Caponata is a vegetarian dish that’s centered around eggplant and fresh, harvested vegetables. It’s a celebration of produce and on the palate obtains a melding of fresh, salty, and sweet flavors that truly makes it a celebration for your taste buds as well. It is satisfying, refreshing and delicious.
It’s a dish that can be served cold, at room temperature or warm, and it can be an appetizer, side dish or main course. It’s difficult for me to think of another dish that is as versatile as caponata, especially since it can thrill you on a paper plate in the yard or served on fine china at the table.
My favorite way to serve caponata is at room temperature as an appetizer. When served at this neutral temperature, the medley of flavors in this dish is on full display. Each ingredient still bears its unique flavors while contributing to the whole.
As for a wine pairing, I like to go with a wine that can stand up to the vibrant acidity of caponata. Remember that this dish has a sweet and sour profile and could be overwhelming next to a new world-styled wine. However, it’s also a dish that showcases the finessed yet sometimes fragile flavors of fresh vegetables, so it wouldn’t stand up well to a heavy-handed red. Lastly, I want a wine that will augment the flavors of the caponata. On this occasion, I went with a small-production boutique producer from California, who is experimenting with Italian varietals and combining their old-world characteristics with the ripe flavors of California fruit, and a producer from northern Italy making one of my favorite summertime rosés out of Nebbiolo.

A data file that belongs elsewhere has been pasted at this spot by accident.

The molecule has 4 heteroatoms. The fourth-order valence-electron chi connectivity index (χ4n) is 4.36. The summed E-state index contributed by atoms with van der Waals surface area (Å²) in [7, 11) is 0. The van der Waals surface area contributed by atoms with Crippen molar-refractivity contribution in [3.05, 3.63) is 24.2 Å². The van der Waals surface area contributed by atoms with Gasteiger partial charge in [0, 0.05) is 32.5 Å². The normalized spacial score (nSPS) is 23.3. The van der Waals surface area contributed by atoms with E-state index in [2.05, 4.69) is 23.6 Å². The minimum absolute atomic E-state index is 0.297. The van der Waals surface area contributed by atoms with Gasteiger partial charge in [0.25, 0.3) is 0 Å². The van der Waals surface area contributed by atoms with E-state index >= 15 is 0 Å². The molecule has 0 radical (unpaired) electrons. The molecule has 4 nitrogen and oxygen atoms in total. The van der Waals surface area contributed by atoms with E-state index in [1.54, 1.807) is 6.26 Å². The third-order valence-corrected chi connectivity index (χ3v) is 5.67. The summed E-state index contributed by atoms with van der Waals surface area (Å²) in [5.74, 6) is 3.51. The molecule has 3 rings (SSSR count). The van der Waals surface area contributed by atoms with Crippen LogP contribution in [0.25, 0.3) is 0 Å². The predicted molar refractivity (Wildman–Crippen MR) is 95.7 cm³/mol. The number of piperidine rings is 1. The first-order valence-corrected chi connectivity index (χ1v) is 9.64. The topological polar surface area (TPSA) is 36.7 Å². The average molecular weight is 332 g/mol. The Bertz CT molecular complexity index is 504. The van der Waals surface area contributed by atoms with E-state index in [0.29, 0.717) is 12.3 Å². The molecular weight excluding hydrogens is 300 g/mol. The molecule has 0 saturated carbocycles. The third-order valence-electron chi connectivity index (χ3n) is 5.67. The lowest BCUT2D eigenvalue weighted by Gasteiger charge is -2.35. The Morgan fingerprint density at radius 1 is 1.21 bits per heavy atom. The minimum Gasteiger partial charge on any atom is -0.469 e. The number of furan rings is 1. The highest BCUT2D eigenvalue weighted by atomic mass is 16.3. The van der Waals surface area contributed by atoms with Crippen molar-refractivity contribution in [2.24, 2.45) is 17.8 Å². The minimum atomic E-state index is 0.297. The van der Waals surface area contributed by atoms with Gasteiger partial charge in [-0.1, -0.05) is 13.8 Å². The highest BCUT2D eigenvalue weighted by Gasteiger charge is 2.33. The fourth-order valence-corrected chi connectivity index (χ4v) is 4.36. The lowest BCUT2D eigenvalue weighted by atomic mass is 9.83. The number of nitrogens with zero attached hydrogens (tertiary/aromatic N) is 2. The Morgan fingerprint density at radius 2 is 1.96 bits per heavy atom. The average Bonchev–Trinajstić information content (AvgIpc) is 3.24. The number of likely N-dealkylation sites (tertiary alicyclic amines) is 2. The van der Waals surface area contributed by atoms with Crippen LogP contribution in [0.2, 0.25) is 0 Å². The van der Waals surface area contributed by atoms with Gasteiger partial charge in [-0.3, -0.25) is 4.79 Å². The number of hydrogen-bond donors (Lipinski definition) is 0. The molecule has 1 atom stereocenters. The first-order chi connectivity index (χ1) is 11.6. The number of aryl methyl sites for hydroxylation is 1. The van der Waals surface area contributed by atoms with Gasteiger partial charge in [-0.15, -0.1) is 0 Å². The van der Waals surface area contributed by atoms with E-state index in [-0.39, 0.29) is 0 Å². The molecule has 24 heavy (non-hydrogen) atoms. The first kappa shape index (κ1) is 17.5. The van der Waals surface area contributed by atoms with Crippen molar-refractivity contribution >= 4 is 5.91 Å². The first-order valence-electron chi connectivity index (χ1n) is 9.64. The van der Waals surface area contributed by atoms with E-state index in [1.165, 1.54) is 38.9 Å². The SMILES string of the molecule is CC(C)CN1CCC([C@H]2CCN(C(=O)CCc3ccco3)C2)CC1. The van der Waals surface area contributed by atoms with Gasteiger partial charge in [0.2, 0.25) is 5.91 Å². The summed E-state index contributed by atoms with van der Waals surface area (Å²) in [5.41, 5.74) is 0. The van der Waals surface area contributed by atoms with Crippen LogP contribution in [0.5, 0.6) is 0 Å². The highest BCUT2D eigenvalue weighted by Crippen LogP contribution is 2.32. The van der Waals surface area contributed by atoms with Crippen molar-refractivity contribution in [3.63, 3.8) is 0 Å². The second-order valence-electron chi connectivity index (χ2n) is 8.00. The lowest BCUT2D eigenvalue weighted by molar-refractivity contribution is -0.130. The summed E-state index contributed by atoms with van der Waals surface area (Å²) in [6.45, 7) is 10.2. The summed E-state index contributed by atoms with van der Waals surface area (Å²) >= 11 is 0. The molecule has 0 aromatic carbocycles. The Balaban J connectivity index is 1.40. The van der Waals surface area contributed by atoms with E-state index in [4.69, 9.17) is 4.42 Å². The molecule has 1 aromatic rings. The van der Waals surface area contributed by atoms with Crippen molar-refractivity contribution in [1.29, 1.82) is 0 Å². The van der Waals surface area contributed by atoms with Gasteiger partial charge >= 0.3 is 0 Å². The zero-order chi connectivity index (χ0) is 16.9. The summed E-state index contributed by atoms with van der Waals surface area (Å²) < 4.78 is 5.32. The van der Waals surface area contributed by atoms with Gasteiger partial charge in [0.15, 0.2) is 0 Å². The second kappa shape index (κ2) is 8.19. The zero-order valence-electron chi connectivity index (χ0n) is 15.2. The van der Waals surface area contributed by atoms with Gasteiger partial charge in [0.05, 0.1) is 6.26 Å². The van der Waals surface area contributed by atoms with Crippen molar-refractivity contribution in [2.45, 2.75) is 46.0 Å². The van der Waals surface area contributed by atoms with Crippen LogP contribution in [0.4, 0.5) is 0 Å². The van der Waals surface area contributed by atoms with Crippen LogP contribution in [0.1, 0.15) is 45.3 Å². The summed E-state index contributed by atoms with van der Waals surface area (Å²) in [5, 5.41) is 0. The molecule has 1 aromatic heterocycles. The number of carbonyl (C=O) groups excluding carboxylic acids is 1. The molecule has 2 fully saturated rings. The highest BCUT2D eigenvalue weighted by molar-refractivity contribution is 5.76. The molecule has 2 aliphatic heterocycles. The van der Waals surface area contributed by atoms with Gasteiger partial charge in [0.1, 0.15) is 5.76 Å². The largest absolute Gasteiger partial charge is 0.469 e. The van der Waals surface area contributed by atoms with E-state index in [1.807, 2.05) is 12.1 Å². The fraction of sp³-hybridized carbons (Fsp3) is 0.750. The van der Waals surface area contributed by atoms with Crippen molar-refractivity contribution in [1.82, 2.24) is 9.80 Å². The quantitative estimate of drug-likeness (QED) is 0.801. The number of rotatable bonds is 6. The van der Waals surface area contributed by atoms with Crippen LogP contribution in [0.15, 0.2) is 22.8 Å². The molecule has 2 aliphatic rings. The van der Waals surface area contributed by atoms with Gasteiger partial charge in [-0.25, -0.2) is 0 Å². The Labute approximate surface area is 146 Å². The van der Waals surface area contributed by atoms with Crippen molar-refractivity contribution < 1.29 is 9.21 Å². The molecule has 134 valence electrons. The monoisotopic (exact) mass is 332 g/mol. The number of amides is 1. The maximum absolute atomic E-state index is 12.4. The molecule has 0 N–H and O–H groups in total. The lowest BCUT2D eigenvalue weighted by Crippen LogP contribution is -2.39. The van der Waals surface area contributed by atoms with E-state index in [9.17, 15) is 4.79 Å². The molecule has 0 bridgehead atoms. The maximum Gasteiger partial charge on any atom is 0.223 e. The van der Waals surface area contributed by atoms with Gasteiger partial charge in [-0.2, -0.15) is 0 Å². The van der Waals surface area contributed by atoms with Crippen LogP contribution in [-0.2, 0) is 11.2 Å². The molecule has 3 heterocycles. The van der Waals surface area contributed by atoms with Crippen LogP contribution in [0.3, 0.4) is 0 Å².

The Antichi Vigneti di Cantalupo Colline Novaresi Il Mimo 2015 was the color of a gorgeous deep-red rose with forest floor, intense cranberry, red florals and chalk dust on the nose. The palate was smooth, juicy and almost a little sweet with cherry, strawberry fruit, dried orange and a hint of spice. It was very enjoyable and thirst-quenching, providing fruity contrasts to the earthiness of the caponata’s eggplant.
The Massican Annia 2014 is a wine that you really need to give the proper attention to. It’s a blend of 45% Tocai Fruiliano, 32% Chardonnay, and 23% Ribolla Gialla, with a nose that was at first restrained, showing a beautiful bouquet of green apple, white flowers, wild herbs, and a bit of lemon. The palate displayed vibrant and forward acidity, which enriched it’s flavors of green apple, citrus, and wet stone, with minerality that carried well into it’s fresh citrus finish. This wine was a pleasure to drink as its brisk acidity kept your palate perfectly tuned in for another bite of caponata.
The most important thing is to use the best quality ingredients. This dish doesn’t mask a thing. Instead, it amplifies the flavors of each ingredient, and that’s part of its magic. Many recipes will tell you to peel the tomatoes, but in this case we’re using grape tomatoes for visual appeal and their bittersweet flavor. You could also use plum or vine tomatoes, in which case you should blanch and peel them.